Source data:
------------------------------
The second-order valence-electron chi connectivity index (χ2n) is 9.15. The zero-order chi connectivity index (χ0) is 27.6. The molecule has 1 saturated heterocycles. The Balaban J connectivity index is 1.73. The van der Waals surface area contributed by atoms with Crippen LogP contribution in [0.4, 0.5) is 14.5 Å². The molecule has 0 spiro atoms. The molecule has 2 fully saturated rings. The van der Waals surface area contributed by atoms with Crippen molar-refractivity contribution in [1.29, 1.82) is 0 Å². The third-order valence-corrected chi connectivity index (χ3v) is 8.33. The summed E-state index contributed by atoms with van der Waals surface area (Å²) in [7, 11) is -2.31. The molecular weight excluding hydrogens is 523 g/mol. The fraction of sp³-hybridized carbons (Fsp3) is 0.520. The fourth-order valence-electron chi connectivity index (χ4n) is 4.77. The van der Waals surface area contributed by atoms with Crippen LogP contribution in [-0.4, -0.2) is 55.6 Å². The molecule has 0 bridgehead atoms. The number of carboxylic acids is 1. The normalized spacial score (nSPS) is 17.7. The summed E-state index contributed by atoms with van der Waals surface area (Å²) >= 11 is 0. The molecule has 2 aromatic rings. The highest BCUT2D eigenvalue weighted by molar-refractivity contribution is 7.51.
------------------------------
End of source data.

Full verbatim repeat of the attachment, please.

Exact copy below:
The second-order valence-electron chi connectivity index (χ2n) is 9.15. The zero-order chi connectivity index (χ0) is 27.6. The molecule has 1 saturated heterocycles. The Balaban J connectivity index is 1.73. The van der Waals surface area contributed by atoms with Crippen LogP contribution in [0.4, 0.5) is 14.5 Å². The molecule has 0 spiro atoms. The molecule has 2 fully saturated rings. The van der Waals surface area contributed by atoms with Crippen molar-refractivity contribution in [1.29, 1.82) is 0 Å². The third-order valence-corrected chi connectivity index (χ3v) is 8.33. The summed E-state index contributed by atoms with van der Waals surface area (Å²) in [7, 11) is -2.31. The molecular weight excluding hydrogens is 523 g/mol. The fraction of sp³-hybridized carbons (Fsp3) is 0.520. The fourth-order valence-electron chi connectivity index (χ4n) is 4.77. The van der Waals surface area contributed by atoms with Crippen LogP contribution in [-0.4, -0.2) is 55.6 Å². The molecule has 0 bridgehead atoms. The number of carboxylic acids is 1. The normalized spacial score (nSPS) is 17.7. The summed E-state index contributed by atoms with van der Waals surface area (Å²) >= 11 is 0. The molecule has 2 aromatic rings. The highest BCUT2D eigenvalue weighted by molar-refractivity contribution is 7.51.